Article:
When I was asked to sit down and write my thoughts on Muslim Masculinity, I hit a wall. The reason for this is mostly a function of my present situation. I’ve been in a successful marriage for the last five years of my life while raising two children as a stay-at-home dad. I also live in an intentional community in rural Virginia isolated from a large Muslim community. The nearest major city is three hours away. To be clear, I haven’t had to think in terms of my own masculinity in a number of years, but here is my attempt at unpacking it.
I had just become a teenager when the internet was first made available to the public. My brother promptly got us online with one of those floppy disks promising hours of free America On-line (AOL) internet. After my initial fear of chatting with strangers, I began to make several online connections. Unfortunately, I had a scary experience early on after meeting a woman who actually turned out to be a male online predator.
After that experience, I took a step back and thought in my fourteen year old head:
“What person could I chat with online that no one would want to pretend to be?”
The first people that came to mind were Muslim women. From that point on I exclusively searched for Muslim women on AOL and messaged every single one and introduced myself. As a victim of physical bullying at the hands of hyper masculine classmates in a predominantly White, upper-middle class school, I perhaps found a safe place and empathetic ear among Muslim women.
What ended up happening instead was that they began to share their experiences with me, requiring me to listen and pay close attention to the complex and full lives of these women.
I believe that the practice of listening and reflecting on the stories of Muslim women informed my ethics today and the way in which I experience masculinity in my relationships and my marriage.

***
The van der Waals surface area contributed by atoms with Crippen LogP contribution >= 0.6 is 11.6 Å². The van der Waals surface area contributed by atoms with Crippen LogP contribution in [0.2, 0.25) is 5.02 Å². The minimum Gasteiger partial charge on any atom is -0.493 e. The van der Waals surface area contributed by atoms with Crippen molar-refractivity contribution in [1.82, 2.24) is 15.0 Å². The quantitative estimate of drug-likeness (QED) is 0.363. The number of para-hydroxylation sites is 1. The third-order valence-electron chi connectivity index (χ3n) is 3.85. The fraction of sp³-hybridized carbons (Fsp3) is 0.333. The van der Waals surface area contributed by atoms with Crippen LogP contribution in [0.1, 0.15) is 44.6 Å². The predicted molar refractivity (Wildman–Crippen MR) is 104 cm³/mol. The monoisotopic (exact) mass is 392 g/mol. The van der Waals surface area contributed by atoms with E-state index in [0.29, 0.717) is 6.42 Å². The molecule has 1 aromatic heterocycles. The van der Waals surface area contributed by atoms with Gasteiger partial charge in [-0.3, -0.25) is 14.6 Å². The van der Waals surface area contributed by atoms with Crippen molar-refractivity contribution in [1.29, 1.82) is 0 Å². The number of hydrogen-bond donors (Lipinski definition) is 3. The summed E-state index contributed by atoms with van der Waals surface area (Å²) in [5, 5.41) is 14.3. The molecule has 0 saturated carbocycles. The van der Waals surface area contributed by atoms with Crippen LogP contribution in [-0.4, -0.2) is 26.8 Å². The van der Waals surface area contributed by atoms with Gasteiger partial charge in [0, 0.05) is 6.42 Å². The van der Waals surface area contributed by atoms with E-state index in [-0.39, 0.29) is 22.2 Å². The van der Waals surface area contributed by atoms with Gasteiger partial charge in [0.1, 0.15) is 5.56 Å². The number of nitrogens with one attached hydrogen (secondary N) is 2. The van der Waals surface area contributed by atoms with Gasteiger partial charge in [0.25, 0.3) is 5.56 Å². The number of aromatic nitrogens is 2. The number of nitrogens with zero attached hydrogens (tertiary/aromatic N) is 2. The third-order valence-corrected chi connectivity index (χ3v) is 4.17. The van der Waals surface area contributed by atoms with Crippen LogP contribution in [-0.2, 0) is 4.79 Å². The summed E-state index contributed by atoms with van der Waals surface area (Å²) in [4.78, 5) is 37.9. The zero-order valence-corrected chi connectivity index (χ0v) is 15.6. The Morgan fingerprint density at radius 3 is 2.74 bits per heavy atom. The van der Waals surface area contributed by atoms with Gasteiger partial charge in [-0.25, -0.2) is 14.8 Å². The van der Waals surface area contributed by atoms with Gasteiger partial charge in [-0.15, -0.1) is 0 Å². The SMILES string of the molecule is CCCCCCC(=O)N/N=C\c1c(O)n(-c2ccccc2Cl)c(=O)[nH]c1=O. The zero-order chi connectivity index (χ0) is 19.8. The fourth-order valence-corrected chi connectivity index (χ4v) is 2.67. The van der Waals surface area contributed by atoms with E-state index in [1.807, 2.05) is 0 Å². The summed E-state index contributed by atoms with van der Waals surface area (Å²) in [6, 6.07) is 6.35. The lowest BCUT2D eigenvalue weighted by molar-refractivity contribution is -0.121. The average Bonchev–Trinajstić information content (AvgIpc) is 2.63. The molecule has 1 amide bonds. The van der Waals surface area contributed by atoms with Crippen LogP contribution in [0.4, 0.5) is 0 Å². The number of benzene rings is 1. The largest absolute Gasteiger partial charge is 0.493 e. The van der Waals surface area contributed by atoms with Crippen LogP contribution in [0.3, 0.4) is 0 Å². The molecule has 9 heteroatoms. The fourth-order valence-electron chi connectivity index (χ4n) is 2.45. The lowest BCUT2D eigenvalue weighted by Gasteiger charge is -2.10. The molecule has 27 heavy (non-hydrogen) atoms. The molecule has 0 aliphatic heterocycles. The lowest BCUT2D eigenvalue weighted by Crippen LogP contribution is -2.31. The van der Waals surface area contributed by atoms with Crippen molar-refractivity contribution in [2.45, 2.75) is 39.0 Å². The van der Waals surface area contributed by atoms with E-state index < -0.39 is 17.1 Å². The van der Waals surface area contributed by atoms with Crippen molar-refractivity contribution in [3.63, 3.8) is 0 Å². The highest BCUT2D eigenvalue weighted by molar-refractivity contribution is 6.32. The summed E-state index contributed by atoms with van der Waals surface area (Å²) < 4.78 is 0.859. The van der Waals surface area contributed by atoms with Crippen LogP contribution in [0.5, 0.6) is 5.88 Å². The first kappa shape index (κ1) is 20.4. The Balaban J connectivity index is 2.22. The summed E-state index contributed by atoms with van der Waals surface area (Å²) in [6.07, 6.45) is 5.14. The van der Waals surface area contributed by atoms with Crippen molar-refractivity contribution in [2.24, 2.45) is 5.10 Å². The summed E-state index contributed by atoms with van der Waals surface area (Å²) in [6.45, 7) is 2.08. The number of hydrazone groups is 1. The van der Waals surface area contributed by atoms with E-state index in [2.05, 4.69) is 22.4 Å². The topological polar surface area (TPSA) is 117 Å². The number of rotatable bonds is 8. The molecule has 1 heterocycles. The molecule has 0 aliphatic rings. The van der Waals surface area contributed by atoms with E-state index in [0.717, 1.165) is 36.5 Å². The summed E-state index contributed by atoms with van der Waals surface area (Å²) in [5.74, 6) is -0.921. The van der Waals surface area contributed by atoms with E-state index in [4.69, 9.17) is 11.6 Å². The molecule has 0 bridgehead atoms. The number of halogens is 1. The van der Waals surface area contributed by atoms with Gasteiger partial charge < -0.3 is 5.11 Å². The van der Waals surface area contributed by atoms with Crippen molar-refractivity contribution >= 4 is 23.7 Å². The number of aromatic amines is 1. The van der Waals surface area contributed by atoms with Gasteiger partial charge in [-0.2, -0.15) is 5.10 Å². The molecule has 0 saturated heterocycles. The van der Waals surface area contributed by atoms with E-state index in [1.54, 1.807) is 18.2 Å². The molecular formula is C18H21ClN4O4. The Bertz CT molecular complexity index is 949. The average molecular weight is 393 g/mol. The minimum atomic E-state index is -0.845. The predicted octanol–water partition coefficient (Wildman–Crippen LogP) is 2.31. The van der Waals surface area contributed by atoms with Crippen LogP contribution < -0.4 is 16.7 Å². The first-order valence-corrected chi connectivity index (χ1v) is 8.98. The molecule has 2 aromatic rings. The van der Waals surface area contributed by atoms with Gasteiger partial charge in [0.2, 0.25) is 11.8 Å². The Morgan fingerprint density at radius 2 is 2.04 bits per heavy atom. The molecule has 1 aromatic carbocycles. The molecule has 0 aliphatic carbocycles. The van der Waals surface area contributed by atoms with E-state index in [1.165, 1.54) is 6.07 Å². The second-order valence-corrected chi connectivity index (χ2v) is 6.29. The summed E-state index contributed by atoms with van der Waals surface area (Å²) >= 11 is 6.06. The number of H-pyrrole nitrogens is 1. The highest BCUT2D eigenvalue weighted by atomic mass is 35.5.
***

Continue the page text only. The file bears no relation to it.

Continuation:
Growing up, I had the benefit of a family where gender roles were not necessarily fixed. Sure, my mother and father had their usual responsibilities but there was some flexibility, especially as they aged. If my mother was tired, my dad would vacuum. If my dad was tired, my mom would mow the lawn. Despite my dad being the main source of income, both my mom and dad spoke about money as a shared resource. As my mom would explain often, whatever needed to get done got done no matter who did it. While my older brother didn’t have this experience, I remember my father regularly sitting down with me and whipping out a copy of Reader’s Digest and inviting me to talk, “”Let’s talk about love, Beta.” He would share his take on the relationship-related anecdotes within the magazine. In the meantime, my sister introduced me to the poetry of Taslima Nasrin while I was still in middle school, shared books by prominent Muslim feminists in my early teens, and even handed me a copy of an academic article on how rape victims in Pakistan were charged with zina as a result of a screwed up interpretation of Islamic Law.